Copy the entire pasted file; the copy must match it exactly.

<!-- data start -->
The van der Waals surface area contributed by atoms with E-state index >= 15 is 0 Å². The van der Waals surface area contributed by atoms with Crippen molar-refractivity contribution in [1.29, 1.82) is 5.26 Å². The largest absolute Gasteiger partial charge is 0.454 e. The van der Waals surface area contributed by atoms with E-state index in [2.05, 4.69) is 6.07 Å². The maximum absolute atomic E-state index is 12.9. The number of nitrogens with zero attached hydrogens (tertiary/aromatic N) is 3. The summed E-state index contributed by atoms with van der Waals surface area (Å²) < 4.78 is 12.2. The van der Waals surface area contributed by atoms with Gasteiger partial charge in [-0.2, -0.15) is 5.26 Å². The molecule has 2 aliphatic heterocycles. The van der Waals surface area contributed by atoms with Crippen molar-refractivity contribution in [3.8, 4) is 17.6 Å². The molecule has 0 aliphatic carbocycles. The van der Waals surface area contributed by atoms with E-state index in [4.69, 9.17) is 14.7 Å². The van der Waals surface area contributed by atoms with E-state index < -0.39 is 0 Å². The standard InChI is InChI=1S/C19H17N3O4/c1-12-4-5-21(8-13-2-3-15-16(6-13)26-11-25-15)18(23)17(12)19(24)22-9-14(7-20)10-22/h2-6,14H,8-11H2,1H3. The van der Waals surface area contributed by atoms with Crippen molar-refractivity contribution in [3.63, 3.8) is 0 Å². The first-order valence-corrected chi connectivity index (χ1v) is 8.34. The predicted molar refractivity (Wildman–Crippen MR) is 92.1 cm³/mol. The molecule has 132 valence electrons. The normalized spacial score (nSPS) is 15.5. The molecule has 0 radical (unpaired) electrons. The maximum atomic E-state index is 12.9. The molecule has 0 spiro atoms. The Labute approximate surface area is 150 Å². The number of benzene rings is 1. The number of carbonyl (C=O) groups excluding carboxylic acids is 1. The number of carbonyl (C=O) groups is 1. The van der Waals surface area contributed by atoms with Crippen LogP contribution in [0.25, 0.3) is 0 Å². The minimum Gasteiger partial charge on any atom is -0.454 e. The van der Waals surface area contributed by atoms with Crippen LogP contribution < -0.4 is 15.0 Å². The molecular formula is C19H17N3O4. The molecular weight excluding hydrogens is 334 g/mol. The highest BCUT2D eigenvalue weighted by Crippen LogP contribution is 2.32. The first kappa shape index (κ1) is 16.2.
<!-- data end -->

The van der Waals surface area contributed by atoms with E-state index >= 15 is 0 Å². The van der Waals surface area contributed by atoms with Crippen molar-refractivity contribution in [1.29, 1.82) is 5.26 Å². The largest absolute Gasteiger partial charge is 0.454 e. The van der Waals surface area contributed by atoms with E-state index in [2.05, 4.69) is 6.07 Å². The maximum absolute atomic E-state index is 12.9. The number of nitrogens with zero attached hydrogens (tertiary/aromatic N) is 3. The summed E-state index contributed by atoms with van der Waals surface area (Å²) < 4.78 is 12.2. The van der Waals surface area contributed by atoms with Gasteiger partial charge in [-0.2, -0.15) is 5.26 Å². The molecule has 2 aliphatic heterocycles. The van der Waals surface area contributed by atoms with Crippen molar-refractivity contribution in [3.8, 4) is 17.6 Å². The molecule has 0 aliphatic carbocycles. The van der Waals surface area contributed by atoms with E-state index in [4.69, 9.17) is 14.7 Å². The van der Waals surface area contributed by atoms with E-state index < -0.39 is 0 Å². The standard InChI is InChI=1S/C19H17N3O4/c1-12-4-5-21(8-13-2-3-15-16(6-13)26-11-25-15)18(23)17(12)19(24)22-9-14(7-20)10-22/h2-6,14H,8-11H2,1H3. The van der Waals surface area contributed by atoms with Crippen molar-refractivity contribution in [3.63, 3.8) is 0 Å². The first-order valence-corrected chi connectivity index (χ1v) is 8.34. The predicted molar refractivity (Wildman–Crippen MR) is 92.1 cm³/mol. The molecule has 132 valence electrons. The normalized spacial score (nSPS) is 15.5. The molecule has 0 radical (unpaired) electrons. The maximum atomic E-state index is 12.9. The molecule has 0 spiro atoms. The Labute approximate surface area is 150 Å². The number of benzene rings is 1. The number of carbonyl (C=O) groups excluding carboxylic acids is 1. The number of carbonyl (C=O) groups is 1. The van der Waals surface area contributed by atoms with Crippen LogP contribution in [0.25, 0.3) is 0 Å². The minimum Gasteiger partial charge on any atom is -0.454 e. The van der Waals surface area contributed by atoms with Crippen LogP contribution < -0.4 is 15.0 Å². The molecular formula is C19H17N3O4. The molecular weight excluding hydrogens is 334 g/mol. The highest BCUT2D eigenvalue weighted by Crippen LogP contribution is 2.32. The first kappa shape index (κ1) is 16.2.